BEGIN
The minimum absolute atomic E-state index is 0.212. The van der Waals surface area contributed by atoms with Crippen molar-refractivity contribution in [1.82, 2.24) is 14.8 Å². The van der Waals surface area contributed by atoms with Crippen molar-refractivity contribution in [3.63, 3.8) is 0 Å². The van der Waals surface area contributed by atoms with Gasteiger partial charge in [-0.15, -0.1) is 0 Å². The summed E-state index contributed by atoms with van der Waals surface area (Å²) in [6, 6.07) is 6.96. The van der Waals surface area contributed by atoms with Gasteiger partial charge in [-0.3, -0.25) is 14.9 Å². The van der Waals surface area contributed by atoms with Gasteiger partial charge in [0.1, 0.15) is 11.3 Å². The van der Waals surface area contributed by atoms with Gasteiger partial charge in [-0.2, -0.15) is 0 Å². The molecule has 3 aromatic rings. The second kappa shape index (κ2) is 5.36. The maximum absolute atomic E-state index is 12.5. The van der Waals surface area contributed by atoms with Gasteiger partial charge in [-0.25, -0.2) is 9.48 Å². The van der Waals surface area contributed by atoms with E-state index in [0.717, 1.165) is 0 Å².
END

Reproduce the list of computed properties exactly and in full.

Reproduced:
The minimum absolute atomic E-state index is 0.212. The van der Waals surface area contributed by atoms with Crippen molar-refractivity contribution in [1.82, 2.24) is 14.8 Å². The van der Waals surface area contributed by atoms with Crippen molar-refractivity contribution in [3.63, 3.8) is 0 Å². The van der Waals surface area contributed by atoms with Gasteiger partial charge in [-0.15, -0.1) is 0 Å². The summed E-state index contributed by atoms with van der Waals surface area (Å²) in [6, 6.07) is 6.96. The van der Waals surface area contributed by atoms with Gasteiger partial charge in [-0.3, -0.25) is 14.9 Å². The van der Waals surface area contributed by atoms with Gasteiger partial charge in [0.1, 0.15) is 11.3 Å². The van der Waals surface area contributed by atoms with Gasteiger partial charge in [-0.2, -0.15) is 0 Å². The molecule has 3 aromatic rings. The second kappa shape index (κ2) is 5.36. The maximum absolute atomic E-state index is 12.5. The van der Waals surface area contributed by atoms with Gasteiger partial charge in [-0.25, -0.2) is 9.48 Å². The van der Waals surface area contributed by atoms with E-state index in [0.717, 1.165) is 0 Å².